Morgan claimed New Knowledge “deployed” its “technology in collaboration with Clint Watts, J.M. Berger, and Andrew Weisburd for the Securing Democracy Project’s Hamilton68 dashboard.” This raises the obvious question: Was New Knowledge’s report to the Senate Intelligence Committee another Hamilton 68 disinformation sham?

Twitter’s internal communications published last week also reveal the tech giant questioning the expertise of these players. When asked by a New York Times reporter why Twitter hadn’t hired “independent researchers” like DiResta, Albright, and Morgan, one executive retorted, “The word ‘researcher’ has taken on a very broad meaning.” 

The Atlantic Council’s Forensic Research Lab

Another player in what Twitter executives called the misinformation “cottage industry,” was the Atlantic Council. While the Atlantic Council’s involvement in the disinformation business was previously known, the most recent release of the “Twitter Files” now reveals the group’s Digital Forensic Research Lab, or DFRLab, pushed censorship requests based on bogus research.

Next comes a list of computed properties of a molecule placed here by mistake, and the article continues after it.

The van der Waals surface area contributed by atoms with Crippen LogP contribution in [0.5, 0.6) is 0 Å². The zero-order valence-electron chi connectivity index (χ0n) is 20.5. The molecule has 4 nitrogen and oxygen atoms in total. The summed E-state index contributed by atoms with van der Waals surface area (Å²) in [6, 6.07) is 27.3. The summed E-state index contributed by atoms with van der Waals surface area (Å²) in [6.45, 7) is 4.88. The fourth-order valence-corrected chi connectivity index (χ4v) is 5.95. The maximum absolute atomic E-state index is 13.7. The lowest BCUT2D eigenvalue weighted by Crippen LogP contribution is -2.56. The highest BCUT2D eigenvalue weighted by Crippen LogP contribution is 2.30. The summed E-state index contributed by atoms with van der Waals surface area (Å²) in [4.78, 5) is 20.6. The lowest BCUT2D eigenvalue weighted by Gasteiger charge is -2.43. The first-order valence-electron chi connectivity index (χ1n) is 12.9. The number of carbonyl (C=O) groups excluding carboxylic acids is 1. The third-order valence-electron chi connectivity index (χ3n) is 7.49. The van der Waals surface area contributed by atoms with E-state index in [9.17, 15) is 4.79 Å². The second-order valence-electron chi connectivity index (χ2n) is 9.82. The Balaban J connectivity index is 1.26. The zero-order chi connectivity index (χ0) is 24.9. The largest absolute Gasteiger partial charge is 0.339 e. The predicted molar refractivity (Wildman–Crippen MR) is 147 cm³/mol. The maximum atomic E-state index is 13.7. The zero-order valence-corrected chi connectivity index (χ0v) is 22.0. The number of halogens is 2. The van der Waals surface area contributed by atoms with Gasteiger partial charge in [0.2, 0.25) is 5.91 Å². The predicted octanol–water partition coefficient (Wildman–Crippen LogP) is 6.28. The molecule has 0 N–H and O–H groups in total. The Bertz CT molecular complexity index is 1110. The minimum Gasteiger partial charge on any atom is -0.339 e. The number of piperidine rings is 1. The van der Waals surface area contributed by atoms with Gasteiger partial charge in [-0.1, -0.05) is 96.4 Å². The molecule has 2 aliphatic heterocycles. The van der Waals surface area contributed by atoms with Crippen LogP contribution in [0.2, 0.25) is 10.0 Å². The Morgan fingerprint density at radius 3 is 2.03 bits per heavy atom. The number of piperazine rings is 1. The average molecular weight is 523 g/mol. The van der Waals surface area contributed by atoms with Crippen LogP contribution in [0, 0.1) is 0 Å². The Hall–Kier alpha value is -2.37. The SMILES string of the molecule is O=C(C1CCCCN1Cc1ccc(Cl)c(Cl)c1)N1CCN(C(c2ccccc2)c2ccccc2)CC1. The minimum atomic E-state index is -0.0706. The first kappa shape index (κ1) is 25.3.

In June of 2021, an analyst from the DFRLab wrote to Twitter claiming its researchers suspected “around 40k twitter accounts” of “engaging in inauthentic behavior … and Hindu nationalism more broadly.” It also provided Twitter with a spreadsheet of those accounts. Those 40,000 accounts, the DFRLab said, are suspected of being “paid employees or possibly volunteers” of India’s Bharatiya Janata Party.

“But the list was full of ordinary Americans, many with no connection to India,” Taibbi stressed. And an email response from Twitter’s then-head of trust and safety, Yoel Roth, confirmed he had “spot-checked a number of these accounts, and virtually all appear to be real people.”

While the Atlantic Council now claims it didn’t publish the “former researcher’s” report on the 40,000 accounts, “because we lacked confidence in its findings,” the fact that the Atlantic Council’s lab sent Twitter faulty research raises yet more questions given the group’s relationship with two other players in the Censorship Complex: the Election Integrity Partnership and the Global Disinformation Index.